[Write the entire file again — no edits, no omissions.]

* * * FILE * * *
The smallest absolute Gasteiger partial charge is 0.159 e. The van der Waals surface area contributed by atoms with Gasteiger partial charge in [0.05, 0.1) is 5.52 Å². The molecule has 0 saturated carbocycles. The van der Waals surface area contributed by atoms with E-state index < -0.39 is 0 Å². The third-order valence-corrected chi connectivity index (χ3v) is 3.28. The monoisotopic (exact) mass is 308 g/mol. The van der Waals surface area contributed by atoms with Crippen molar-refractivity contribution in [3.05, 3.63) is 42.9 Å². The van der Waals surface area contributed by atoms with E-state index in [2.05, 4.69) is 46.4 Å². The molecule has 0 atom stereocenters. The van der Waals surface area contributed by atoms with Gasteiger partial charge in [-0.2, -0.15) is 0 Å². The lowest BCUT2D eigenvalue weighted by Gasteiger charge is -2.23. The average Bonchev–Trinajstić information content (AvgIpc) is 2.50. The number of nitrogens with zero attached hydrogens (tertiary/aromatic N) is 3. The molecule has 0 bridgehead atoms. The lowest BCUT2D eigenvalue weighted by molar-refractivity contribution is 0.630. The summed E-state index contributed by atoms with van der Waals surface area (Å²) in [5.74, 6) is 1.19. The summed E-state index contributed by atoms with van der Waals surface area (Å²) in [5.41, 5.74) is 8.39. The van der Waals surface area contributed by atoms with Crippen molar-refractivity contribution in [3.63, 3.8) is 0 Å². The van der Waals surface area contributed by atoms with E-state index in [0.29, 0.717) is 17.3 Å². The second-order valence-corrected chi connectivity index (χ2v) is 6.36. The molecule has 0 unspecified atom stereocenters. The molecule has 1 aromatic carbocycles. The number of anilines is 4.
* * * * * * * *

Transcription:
The smallest absolute Gasteiger partial charge is 0.159 e. The van der Waals surface area contributed by atoms with Gasteiger partial charge in [0.05, 0.1) is 5.52 Å². The molecule has 0 saturated carbocycles. The van der Waals surface area contributed by atoms with E-state index < -0.39 is 0 Å². The third-order valence-corrected chi connectivity index (χ3v) is 3.28. The monoisotopic (exact) mass is 308 g/mol. The van der Waals surface area contributed by atoms with Crippen molar-refractivity contribution in [3.05, 3.63) is 42.9 Å². The van der Waals surface area contributed by atoms with E-state index in [2.05, 4.69) is 46.4 Å². The molecule has 0 atom stereocenters. The van der Waals surface area contributed by atoms with Gasteiger partial charge in [-0.2, -0.15) is 0 Å². The lowest BCUT2D eigenvalue weighted by Gasteiger charge is -2.23. The average Bonchev–Trinajstić information content (AvgIpc) is 2.50. The number of nitrogens with zero attached hydrogens (tertiary/aromatic N) is 3. The molecule has 0 bridgehead atoms. The lowest BCUT2D eigenvalue weighted by molar-refractivity contribution is 0.630. The summed E-state index contributed by atoms with van der Waals surface area (Å²) in [5.74, 6) is 1.19. The summed E-state index contributed by atoms with van der Waals surface area (Å²) in [5.41, 5.74) is 8.39. The van der Waals surface area contributed by atoms with Crippen molar-refractivity contribution in [3.63, 3.8) is 0 Å². The van der Waals surface area contributed by atoms with E-state index in [0.29, 0.717) is 17.3 Å². The second-order valence-corrected chi connectivity index (χ2v) is 6.36. The molecule has 0 unspecified atom stereocenters. The molecule has 1 aromatic carbocycles. The number of anilines is 4.